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Will Georgia voting laws reduce turnout? Maybe not, studies show

Mark Niesse, The Atlanta Journal-Constitution on

Published in News & Features

The impact of requiring absentee voters to provide additional proof of their identities is likely “pretty close to zero,” said Trey Hood, a University of Georgia political science professor who has studied voter ID laws.

Absentee voters will have to provide a driver’s license or state ID number, and those who lack those forms of ID can provide a photocopy of other ID, such as a U.S. passport, utility bill or bank statement. Until this year, election officials verified absentee voters by checking the handwriting of their signatures and confirming their voter registration information.

“People will adjust and comply with the law, and most people are already in compliance,” Hood said. “I used to have to sign my ballot, and now I’ve got to put my driver’s license number on my ballot envelope. Well, that’s not much of a hassle.”

Hood found that voter ID requirements for in-person voting that began in 2008 in Georgia reduced turnout that year by four-tenths of a percentage point, according to a study he co-wrote titled “Much ado about nothing? An empirical assessment of the Georgia voter identification statute.”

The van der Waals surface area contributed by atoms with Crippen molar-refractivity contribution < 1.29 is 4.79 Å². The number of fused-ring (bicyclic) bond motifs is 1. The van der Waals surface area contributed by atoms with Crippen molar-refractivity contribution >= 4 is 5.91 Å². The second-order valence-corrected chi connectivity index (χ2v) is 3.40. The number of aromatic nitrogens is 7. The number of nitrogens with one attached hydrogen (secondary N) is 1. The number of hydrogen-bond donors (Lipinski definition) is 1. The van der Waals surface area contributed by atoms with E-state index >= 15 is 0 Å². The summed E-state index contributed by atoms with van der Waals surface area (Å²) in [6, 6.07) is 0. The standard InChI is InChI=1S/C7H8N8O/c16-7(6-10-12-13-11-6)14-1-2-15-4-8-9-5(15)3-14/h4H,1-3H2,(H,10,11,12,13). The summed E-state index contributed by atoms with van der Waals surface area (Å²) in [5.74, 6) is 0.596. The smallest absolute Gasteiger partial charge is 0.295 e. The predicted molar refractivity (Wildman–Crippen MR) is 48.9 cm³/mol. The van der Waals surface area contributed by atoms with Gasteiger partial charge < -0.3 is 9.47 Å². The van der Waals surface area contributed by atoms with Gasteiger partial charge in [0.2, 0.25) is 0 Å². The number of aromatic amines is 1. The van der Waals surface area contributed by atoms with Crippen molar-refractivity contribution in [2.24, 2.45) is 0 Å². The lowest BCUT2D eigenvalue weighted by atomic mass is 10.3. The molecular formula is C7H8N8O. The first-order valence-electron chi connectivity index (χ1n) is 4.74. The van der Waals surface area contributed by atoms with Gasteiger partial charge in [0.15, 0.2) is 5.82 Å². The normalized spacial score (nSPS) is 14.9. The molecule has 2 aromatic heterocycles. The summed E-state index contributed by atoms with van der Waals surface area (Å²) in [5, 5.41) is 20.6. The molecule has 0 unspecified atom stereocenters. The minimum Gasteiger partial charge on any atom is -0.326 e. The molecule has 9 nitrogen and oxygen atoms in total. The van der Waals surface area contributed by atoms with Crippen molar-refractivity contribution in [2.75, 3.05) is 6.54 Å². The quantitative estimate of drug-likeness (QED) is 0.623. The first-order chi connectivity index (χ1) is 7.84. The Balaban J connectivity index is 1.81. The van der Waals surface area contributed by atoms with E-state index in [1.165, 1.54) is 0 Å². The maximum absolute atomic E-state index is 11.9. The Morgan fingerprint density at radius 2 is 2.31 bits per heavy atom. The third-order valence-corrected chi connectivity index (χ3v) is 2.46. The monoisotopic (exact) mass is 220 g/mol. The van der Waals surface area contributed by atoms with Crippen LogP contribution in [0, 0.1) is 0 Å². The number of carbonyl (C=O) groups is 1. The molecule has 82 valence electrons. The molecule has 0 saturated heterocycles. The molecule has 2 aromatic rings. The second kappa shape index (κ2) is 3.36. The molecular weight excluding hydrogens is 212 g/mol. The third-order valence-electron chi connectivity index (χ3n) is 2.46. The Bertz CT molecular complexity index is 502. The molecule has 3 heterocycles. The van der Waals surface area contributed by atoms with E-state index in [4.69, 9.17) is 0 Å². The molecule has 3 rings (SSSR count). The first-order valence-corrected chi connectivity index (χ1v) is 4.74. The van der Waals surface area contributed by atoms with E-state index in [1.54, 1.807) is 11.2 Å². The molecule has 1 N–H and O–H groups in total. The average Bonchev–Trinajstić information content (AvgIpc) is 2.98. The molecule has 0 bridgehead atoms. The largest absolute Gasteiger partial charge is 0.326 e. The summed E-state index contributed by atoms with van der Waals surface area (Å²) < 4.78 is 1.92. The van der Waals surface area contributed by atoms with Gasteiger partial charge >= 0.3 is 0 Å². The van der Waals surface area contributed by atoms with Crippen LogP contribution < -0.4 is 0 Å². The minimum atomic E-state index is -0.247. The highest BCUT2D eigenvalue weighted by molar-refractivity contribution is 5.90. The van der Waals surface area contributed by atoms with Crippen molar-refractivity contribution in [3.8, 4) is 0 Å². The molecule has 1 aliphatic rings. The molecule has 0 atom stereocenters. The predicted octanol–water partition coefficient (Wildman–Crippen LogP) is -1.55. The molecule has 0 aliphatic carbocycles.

The new ID requirements for absentee voting will have even less of an effect today than 13 years ago because almost every voter already has the ID they’d need to cast a ballot. About 2% of registered voters lack a driver’s license or state ID number.

Hans von Spakovsky, an attorney for the conservative Heritage Foundation, said election rules won’t make a difference after early voting and absentee voting opportunities expanded in recent years.

 

“The idea that somehow this is going to change turnout, I think it’s just not true,” said von Spakovsky, a former member of the Fulton County elections board. “People want to vote, they’re going to go vote, and they have so many different ways of doing it today that making some slight change is just not going to affect that.”

One voting policy change that will likely matter to some extent: limitations on ballot drop boxes.

Georgia’s voting law prohibits drop boxes on Election Day or the prior three days, eliminating an opportunity for last-minute absentee voters to participate without having to rely on the U.S. Postal Service. Ballots received by election officials after polls close on Election Day are rejected in Georgia.

The percentage of ballots rejected for being late declined when Georgia allowed widespread usage of drop boxes in last year’s elections. About 0.3% of absentee ballots were returned too late in November’s presidential election compared with 1.7% rejected for lateness in 2018, according to state election data. That amounted to 4,117 absentee ballots received after the state’s Election Day deadline in November.

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